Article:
Arizona does not observe Daylight Saving Time (DST) from March through November each year, so for half the year, the time in Phoenix, Flagstaff, and other cities in Arizona will be different than other places in the Mountain Standard Time (MST) zone. Put another way, from March through November during DST, the time in Arizona is the same as that of California's Pacific Daylight Time (PDT) zone.
Mountain Standard Time is seven hours behind the Universal Time, Coordinated (UTC) during Standard Time and eight behind during DST, but Phoenix remains seven hours behind because UTC doesn't adjust for Daylight Saving Time. Other states included in the MST zone are Colorado, Montana, New Mexico, Utah, and Wyoming, and parts of Idaho, Kansas, Nebraska, North Dakota, Oregon, South Dakota and Texas also fall within this zone.
Whether you're visiting Phoenix or Flagstaff, knowing how you'll need to reset your watch when you arrive in Arizona will help you stay on time during your trip. However, keep in mind that if you're visiting the southern Navajo Nation, it does observe Daylight Savings Time.
Why Arizona Doesn't Observe DST
Although Daylight Saving Time was established by federal law in 1966 with the passage of the Uniform Time Act, a state or area may choose not to observe it. However, it must always observe DST at the same time as the rest of the United States if it does choose to observe this time change.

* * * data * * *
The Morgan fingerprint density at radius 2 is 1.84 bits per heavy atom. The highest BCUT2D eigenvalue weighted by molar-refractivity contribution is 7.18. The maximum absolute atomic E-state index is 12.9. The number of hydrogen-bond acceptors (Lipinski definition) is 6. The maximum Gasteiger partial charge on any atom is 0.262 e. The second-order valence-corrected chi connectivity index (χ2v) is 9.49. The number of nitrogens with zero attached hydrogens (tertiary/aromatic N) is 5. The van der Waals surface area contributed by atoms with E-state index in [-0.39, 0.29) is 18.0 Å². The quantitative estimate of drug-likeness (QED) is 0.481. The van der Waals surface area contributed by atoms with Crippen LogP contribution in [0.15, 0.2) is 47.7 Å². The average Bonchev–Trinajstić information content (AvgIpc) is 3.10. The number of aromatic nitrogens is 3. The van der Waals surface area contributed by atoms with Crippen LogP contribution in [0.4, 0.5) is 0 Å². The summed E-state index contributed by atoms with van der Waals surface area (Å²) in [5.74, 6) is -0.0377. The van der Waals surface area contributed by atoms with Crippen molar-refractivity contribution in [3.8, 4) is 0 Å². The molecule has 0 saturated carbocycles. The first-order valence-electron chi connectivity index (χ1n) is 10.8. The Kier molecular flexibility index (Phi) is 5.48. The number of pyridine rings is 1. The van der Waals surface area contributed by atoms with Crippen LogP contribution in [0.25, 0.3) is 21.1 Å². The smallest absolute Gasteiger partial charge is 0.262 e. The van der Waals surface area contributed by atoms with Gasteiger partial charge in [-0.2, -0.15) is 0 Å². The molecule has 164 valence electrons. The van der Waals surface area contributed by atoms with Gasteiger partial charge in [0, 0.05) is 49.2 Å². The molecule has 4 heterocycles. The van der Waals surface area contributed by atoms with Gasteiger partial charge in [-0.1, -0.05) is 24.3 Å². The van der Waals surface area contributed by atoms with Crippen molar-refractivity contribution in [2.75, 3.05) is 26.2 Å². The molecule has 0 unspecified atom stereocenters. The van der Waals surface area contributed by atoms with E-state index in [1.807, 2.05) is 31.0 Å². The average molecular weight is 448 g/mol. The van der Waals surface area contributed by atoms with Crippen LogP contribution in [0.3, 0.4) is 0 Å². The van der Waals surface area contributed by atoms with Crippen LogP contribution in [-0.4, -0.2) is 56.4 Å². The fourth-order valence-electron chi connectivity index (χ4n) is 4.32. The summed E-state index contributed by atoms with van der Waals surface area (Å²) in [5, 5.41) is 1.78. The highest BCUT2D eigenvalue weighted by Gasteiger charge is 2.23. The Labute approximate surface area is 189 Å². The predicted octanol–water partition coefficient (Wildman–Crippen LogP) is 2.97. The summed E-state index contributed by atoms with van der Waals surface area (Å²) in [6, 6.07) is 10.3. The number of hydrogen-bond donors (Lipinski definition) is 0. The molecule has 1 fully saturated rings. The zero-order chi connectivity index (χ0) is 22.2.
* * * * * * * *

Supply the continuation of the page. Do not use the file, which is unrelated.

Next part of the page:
The Arizona State Legislature voted to not adhere to the new legislation in 1968 largely due to costs associated with cooling homes in the evenings after work. Since Arizona typically reaches triple-digit temperatures most of the summer, the resulting "extra hour of daylight" only served to increase costs of air conditioning since families would be spending more hours of sweltering daytime heat at home.
Although legislation has been introduced in Arizona several times in recent years to start adhering to Daylight Saving Time like the rest of the country, each time it's been met with outrage from local residents. Other areas in the U.S. that don't observe Daylight Saving Time are Hawaii, American Samoa, Guam, Puerto Rico, and the Virgin Islands—and until 2005, Indiana.
How to Know the Time in Arizona
Although cell phones and smartwatches have made manually updating the time on your devices almost obsolete when traveling, it can still be beneficial to know how to calculate the time in Arizona based on the Universal Time Coordinated.
UTC is a time standard based on Earth's rotation that, like Greenwich Mean Time, measures the solar time on the Prime Meridian (0 degrees longitude) in London, England. The UTC is the standard for how to set clocks and understand time around the world.
Since neither the state of Arizona nor the Universal Time, Coordinated observe Daylight Saving Time, Arizona is always UTC-7—seven hours behind the Universal Time. If you know what the UTC is, no matter what time of the year it is, you can always know you're just seven hours behind in Arizona.